Support, of sorts, for fascism was also briefly logged in Jamaica during the 1930s. Although based in London for much of that decade, Marcus Garvey remained an important political figure on the island which had often been his home base. In the early 1930s Garvey expressed a strong admiration for Benito Mussolini and argued that "we were the first fascists", comparing the mass membership and discipline of Mussolini's followers to that of his own.[21] Garvey changed his opinion following the Italian invasion of Abyssinia in 1935 and soon denounced Mussolini as "a tyrant, a bully, [and] an irresponsible upstart".[22]

World War II

During World War II, first Canada and then the United States came into conflict with the Axis powers, and as part of the war effort they suppressed the fascist movements within their borders, which were already weakened by the widespread public perception that they were fifth columns. This suppression consisted of the internment of fascist leaders, the disbandment of fascist organizations, the censorship of fascist propaganda, and pervasive government propaganda against fascism. In the US this culminated in the Great Sedition Trial of 1944 in which George Sylvester Viereck, Lawrence Dennis, Elizabeth Dilling, William Dudley Pelley, Joe McWilliams, Robert Edward Edmondson, Gerald Winrod, William Griffin, and, in absentia, Ulrich Fleischhauer were all put on trial for aiding the Nazi cause

Notable neo-fascist and neo-Nazi groups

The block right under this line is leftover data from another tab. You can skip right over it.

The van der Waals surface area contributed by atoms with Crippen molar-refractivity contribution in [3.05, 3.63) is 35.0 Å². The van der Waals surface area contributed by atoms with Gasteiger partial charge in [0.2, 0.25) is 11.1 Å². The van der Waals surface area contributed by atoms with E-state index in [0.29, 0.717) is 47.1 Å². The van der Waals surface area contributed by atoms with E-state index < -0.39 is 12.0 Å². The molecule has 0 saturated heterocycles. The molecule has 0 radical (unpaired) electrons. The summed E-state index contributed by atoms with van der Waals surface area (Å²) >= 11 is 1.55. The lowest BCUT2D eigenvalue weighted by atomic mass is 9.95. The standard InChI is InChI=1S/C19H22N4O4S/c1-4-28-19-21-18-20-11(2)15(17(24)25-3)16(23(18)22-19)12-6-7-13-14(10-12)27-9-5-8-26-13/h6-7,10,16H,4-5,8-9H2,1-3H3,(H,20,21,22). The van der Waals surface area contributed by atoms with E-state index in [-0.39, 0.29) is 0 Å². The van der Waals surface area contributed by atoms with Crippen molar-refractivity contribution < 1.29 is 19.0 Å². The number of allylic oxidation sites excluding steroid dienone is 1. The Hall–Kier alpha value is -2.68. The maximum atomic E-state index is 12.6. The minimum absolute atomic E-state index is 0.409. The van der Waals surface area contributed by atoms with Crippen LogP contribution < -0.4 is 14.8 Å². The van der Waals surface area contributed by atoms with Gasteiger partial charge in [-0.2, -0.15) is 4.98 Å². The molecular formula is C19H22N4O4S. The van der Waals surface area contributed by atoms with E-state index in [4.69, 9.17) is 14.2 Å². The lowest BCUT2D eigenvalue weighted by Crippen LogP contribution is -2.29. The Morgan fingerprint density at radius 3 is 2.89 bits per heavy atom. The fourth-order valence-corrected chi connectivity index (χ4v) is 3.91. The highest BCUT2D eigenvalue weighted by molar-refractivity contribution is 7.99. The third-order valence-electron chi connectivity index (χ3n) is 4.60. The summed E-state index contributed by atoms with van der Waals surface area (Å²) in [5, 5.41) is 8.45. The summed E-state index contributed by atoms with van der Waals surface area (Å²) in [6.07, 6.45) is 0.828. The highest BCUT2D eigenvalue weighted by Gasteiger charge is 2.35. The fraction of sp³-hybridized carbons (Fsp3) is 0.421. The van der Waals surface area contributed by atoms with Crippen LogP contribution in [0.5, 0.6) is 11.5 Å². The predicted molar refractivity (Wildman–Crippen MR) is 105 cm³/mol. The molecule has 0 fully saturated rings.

United States


See also


  1. The Canadian Encyclopedia article on fascism
  2. Michael E. Birdwell (2001). Celluloid Soldiers. p. 45.
  3. Stanley G. Payne (2001). A History of Fascism 1914-45. pp. 350–1.
  4. G. Kabaservice (2012). Rule & Ruin: The Downfall of Moderation and the Destruction of the Republican Party, from Eisenhower to The Tea Party - Studies in Post War US Political Development. Oxford Press. p. 169.
  5. Roger Griffin (1993). The Nature of Fascism. p. 149.
  6. Payne. A History of Fascism 1914-45. pp. 342–3.
  7. "Garrido Canabal, Tomás". The Columbia Encyclopedia Sixth Edition (2005).
  8. The New International Yearbook p. 442, Dodd, Mead and Co. 1966
  9. Millan, Verna Carleton, Mexico Reborn, p. 101, 1939 Riverside Press
  10. Mabry, Donald J. Tomas Garrido Canabal Historical Text Archive (2001)
  11. A. Hennessy, "Fascism and Populism in Latin America", W. Laqueur, Fascism: A Reader's Guide, Harmondsworth: Pelican, 1979, p. 283
  12. John Gunther, Inside Latin America, 1941, p. 113
  13. "Arnulfo Arias, 87, Panamanian Who Was President 3 Times". The New York Times. August 11, 1988.
  14. Gunther, Inside Latin America, pp. 136-7
  15. Gunther, Inside Latin America, p. 129
  16. Gunther, Inside Latin America, p. 125
  17. Gunther, Inside Latin America, pp. 141-2
  18. Le Falange en Cuba
  19. Gunther, Inside Latin America, p. 467
  20. Gunther, Inside Latin America, pp. 434-5
  21. Colin Grant (2008). Negro with a Hat: The Rise and Fall of Marcus Garvey and His Dream of Mother Africa. p. 440.
  22. Grant, Negro with a Hat, p. 441